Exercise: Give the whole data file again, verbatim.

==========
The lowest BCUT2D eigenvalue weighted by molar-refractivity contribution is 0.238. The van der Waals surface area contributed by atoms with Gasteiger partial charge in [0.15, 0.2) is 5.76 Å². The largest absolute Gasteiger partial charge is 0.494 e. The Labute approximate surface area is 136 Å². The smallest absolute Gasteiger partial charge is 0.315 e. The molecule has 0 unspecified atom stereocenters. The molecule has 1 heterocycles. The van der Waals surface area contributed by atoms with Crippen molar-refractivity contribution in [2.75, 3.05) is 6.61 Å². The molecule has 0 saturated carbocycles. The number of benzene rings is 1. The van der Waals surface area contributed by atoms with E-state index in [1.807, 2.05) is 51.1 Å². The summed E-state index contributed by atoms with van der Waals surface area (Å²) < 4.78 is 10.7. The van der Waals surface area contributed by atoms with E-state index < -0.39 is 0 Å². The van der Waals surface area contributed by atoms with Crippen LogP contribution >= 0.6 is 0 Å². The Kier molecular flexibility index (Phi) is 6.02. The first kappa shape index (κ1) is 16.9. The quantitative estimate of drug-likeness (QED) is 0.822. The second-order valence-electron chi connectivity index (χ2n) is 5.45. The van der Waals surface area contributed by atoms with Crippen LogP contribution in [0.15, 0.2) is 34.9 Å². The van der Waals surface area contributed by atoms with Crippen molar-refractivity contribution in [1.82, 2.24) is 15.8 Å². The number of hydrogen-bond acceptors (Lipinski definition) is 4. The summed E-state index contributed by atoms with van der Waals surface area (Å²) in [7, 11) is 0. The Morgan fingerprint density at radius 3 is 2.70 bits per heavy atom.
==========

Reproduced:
The lowest BCUT2D eigenvalue weighted by molar-refractivity contribution is 0.238. The van der Waals surface area contributed by atoms with Gasteiger partial charge in [0.15, 0.2) is 5.76 Å². The largest absolute Gasteiger partial charge is 0.494 e. The Labute approximate surface area is 136 Å². The smallest absolute Gasteiger partial charge is 0.315 e. The molecule has 0 unspecified atom stereocenters. The molecule has 1 heterocycles. The van der Waals surface area contributed by atoms with Crippen molar-refractivity contribution in [2.75, 3.05) is 6.61 Å². The molecule has 0 saturated carbocycles. The number of benzene rings is 1. The van der Waals surface area contributed by atoms with E-state index in [1.807, 2.05) is 51.1 Å². The summed E-state index contributed by atoms with van der Waals surface area (Å²) < 4.78 is 10.7. The van der Waals surface area contributed by atoms with E-state index < -0.39 is 0 Å². The van der Waals surface area contributed by atoms with Crippen LogP contribution >= 0.6 is 0 Å². The Kier molecular flexibility index (Phi) is 6.02. The first kappa shape index (κ1) is 16.9. The quantitative estimate of drug-likeness (QED) is 0.822. The second-order valence-electron chi connectivity index (χ2n) is 5.45. The van der Waals surface area contributed by atoms with Crippen LogP contribution in [0.15, 0.2) is 34.9 Å². The van der Waals surface area contributed by atoms with Crippen molar-refractivity contribution in [1.82, 2.24) is 15.8 Å². The number of hydrogen-bond acceptors (Lipinski definition) is 4. The summed E-state index contributed by atoms with van der Waals surface area (Å²) in [7, 11) is 0. The Morgan fingerprint density at radius 3 is 2.70 bits per heavy atom.